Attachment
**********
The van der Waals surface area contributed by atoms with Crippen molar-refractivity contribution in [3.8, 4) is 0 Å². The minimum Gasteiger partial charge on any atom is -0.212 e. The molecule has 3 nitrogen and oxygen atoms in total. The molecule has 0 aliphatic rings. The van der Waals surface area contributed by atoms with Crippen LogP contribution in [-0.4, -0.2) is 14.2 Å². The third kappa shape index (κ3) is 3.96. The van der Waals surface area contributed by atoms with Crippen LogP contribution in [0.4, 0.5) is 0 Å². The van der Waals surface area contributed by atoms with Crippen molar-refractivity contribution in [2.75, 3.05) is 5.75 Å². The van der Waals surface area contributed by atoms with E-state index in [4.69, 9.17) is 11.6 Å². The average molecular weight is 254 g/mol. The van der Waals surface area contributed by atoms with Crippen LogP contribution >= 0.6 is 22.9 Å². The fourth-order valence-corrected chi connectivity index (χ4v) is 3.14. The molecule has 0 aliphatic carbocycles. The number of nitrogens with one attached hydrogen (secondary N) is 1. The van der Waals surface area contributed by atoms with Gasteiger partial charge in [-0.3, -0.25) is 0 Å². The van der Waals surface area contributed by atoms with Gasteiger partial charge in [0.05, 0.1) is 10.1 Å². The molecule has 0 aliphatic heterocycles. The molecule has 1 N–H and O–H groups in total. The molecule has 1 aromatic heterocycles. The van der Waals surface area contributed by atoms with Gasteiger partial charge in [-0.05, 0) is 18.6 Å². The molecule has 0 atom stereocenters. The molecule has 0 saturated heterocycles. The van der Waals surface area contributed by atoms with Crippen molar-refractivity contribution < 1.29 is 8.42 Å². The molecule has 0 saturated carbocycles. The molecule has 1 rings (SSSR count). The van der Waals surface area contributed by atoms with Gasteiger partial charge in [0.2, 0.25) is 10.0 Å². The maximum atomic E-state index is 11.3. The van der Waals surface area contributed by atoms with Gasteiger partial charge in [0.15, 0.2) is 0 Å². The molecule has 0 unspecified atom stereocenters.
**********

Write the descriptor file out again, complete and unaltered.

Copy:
The van der Waals surface area contributed by atoms with Crippen molar-refractivity contribution in [3.8, 4) is 0 Å². The minimum Gasteiger partial charge on any atom is -0.212 e. The molecule has 3 nitrogen and oxygen atoms in total. The molecule has 0 aliphatic rings. The van der Waals surface area contributed by atoms with Crippen LogP contribution in [-0.4, -0.2) is 14.2 Å². The third kappa shape index (κ3) is 3.96. The van der Waals surface area contributed by atoms with Crippen LogP contribution in [0.4, 0.5) is 0 Å². The van der Waals surface area contributed by atoms with Crippen molar-refractivity contribution in [2.75, 3.05) is 5.75 Å². The van der Waals surface area contributed by atoms with E-state index in [4.69, 9.17) is 11.6 Å². The average molecular weight is 254 g/mol. The van der Waals surface area contributed by atoms with Crippen LogP contribution >= 0.6 is 22.9 Å². The fourth-order valence-corrected chi connectivity index (χ4v) is 3.14. The molecule has 0 aliphatic carbocycles. The number of nitrogens with one attached hydrogen (secondary N) is 1. The van der Waals surface area contributed by atoms with Gasteiger partial charge in [-0.3, -0.25) is 0 Å². The van der Waals surface area contributed by atoms with Gasteiger partial charge in [0.05, 0.1) is 10.1 Å². The molecule has 0 aliphatic heterocycles. The molecule has 1 N–H and O–H groups in total. The molecule has 1 aromatic heterocycles. The van der Waals surface area contributed by atoms with Gasteiger partial charge in [-0.05, 0) is 18.6 Å². The molecule has 0 atom stereocenters. The molecule has 0 saturated heterocycles. The van der Waals surface area contributed by atoms with Crippen molar-refractivity contribution < 1.29 is 8.42 Å². The molecule has 0 saturated carbocycles. The molecule has 1 rings (SSSR count). The van der Waals surface area contributed by atoms with Gasteiger partial charge in [0.2, 0.25) is 10.0 Å². The maximum atomic E-state index is 11.3. The van der Waals surface area contributed by atoms with Gasteiger partial charge in [0.15, 0.2) is 0 Å². The molecule has 0 unspecified atom stereocenters.